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Poore, A., Gagne, F., Barlow, K., Lydon, J., Taylor, D., & Wright, S. (2002). Contact and the personal/group discrimination discrepancy in an Inuit community. The Journal of Psychology, 136, 371-382.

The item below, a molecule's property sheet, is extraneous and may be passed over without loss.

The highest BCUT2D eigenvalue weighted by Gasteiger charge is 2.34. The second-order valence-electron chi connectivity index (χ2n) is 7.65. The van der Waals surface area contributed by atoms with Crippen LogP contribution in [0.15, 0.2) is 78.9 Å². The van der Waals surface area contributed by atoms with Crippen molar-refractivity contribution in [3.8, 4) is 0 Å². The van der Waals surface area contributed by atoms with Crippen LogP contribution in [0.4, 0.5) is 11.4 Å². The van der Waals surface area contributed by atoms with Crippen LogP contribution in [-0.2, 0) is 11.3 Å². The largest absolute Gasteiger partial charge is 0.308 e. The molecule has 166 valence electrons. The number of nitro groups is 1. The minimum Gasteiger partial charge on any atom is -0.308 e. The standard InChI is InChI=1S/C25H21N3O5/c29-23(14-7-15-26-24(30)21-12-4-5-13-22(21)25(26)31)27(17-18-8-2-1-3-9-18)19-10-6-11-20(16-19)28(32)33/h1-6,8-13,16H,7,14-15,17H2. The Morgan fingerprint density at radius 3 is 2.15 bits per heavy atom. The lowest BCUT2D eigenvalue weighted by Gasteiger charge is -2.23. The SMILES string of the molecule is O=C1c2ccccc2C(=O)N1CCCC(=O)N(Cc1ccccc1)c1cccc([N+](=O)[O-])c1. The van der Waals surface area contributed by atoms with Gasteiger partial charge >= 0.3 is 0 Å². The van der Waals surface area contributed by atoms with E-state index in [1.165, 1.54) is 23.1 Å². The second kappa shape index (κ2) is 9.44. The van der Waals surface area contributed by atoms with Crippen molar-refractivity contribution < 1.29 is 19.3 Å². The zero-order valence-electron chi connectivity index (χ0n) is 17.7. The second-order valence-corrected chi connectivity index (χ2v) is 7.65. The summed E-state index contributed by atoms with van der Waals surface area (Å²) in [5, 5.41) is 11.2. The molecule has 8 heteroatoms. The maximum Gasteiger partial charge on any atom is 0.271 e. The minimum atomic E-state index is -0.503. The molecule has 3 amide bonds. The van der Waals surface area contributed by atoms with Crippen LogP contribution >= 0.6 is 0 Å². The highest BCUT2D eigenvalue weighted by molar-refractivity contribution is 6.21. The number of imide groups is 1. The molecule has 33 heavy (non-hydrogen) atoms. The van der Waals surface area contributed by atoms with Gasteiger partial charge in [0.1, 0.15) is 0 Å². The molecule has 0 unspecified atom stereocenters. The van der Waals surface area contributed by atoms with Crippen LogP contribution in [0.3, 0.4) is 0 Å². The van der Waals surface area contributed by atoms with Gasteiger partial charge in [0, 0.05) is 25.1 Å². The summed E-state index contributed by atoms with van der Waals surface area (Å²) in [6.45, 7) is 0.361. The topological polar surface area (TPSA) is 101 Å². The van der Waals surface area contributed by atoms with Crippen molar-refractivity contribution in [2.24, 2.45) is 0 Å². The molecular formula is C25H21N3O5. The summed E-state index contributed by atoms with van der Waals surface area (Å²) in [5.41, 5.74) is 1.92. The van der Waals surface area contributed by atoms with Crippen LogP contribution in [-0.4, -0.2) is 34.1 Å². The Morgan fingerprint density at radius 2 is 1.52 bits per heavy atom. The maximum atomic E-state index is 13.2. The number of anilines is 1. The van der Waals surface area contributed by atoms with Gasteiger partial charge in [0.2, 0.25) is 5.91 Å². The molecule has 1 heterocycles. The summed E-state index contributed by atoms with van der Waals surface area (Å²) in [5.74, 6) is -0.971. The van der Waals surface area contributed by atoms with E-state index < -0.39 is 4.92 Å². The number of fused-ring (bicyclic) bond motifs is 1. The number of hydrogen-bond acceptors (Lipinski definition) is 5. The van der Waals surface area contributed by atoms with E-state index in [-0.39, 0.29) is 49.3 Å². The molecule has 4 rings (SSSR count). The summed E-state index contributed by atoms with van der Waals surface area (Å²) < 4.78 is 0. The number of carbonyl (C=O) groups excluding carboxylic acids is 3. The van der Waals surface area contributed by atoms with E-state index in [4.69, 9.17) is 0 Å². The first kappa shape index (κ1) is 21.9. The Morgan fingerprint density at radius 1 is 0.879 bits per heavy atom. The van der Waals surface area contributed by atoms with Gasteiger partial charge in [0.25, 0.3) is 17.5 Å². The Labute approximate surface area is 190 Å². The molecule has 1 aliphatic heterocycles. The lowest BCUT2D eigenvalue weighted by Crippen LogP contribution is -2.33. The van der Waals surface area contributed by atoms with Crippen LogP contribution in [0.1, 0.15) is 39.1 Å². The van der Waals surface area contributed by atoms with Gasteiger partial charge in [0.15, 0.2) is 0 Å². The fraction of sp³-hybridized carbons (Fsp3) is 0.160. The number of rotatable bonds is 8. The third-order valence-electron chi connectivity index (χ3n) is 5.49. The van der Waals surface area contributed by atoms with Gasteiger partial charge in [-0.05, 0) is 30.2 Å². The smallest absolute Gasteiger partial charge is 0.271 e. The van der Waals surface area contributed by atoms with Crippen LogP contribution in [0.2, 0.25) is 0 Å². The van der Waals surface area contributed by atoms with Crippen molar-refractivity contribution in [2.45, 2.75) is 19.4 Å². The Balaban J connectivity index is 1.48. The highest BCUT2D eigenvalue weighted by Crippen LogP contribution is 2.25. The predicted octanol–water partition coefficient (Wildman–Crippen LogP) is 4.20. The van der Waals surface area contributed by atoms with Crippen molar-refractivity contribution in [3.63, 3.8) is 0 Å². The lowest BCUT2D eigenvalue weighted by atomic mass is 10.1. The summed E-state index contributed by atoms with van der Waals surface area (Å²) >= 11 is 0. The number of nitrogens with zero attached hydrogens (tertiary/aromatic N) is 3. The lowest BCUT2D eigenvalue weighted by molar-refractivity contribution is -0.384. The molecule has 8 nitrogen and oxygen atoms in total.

The personal/group discrimination discrepancy involves disadvantaged group members rating discrimination directed at their group considerably higher than ratings of discrimination aimed at themselves personally as members of that group. This robust phenomenon has been found in samples of women, African Americans, and aboriginal people. In the present study, the authors used a sample of Inuit from a remote Arctic community to confirm the perceived discrepancy. However, ratings for perceived group discrimination were surprisingly low. The authors argue that geographical isolation may have led Inuit to be unaware of the impact of discrimination on their lives. In support of this argument, findings showed that group discrimination ratings were higher for Inuit who did have contact with mainstream Canadian culture. Implications for the traditional contact hypothesis are discussed.

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